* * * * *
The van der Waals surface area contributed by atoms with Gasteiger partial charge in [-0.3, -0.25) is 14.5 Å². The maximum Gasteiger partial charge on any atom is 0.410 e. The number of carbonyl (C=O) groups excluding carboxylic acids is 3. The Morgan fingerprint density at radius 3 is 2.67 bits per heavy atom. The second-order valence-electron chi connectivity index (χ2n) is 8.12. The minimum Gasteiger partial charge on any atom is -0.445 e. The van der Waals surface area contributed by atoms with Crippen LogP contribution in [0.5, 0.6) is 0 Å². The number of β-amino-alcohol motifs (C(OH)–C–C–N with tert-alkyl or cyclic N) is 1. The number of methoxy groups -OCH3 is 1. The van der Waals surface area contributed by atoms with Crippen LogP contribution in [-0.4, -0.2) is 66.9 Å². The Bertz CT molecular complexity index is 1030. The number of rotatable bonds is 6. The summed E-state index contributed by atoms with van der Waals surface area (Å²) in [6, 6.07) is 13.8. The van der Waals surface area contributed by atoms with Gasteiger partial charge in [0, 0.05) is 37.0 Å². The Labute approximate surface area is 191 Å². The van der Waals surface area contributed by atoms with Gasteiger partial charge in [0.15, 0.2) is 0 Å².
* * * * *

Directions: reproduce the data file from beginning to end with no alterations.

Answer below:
The van der Waals surface area contributed by atoms with Gasteiger partial charge in [-0.3, -0.25) is 14.5 Å². The maximum Gasteiger partial charge on any atom is 0.410 e. The number of carbonyl (C=O) groups excluding carboxylic acids is 3. The Morgan fingerprint density at radius 3 is 2.67 bits per heavy atom. The second-order valence-electron chi connectivity index (χ2n) is 8.12. The minimum Gasteiger partial charge on any atom is -0.445 e. The van der Waals surface area contributed by atoms with Crippen LogP contribution in [0.5, 0.6) is 0 Å². The number of β-amino-alcohol motifs (C(OH)–C–C–N with tert-alkyl or cyclic N) is 1. The number of methoxy groups -OCH3 is 1. The van der Waals surface area contributed by atoms with Crippen LogP contribution in [-0.4, -0.2) is 66.9 Å². The Bertz CT molecular complexity index is 1030. The number of rotatable bonds is 6. The summed E-state index contributed by atoms with van der Waals surface area (Å²) in [6, 6.07) is 13.8. The van der Waals surface area contributed by atoms with Gasteiger partial charge in [0, 0.05) is 37.0 Å². The Labute approximate surface area is 191 Å². The van der Waals surface area contributed by atoms with Gasteiger partial charge in [0.15, 0.2) is 0 Å².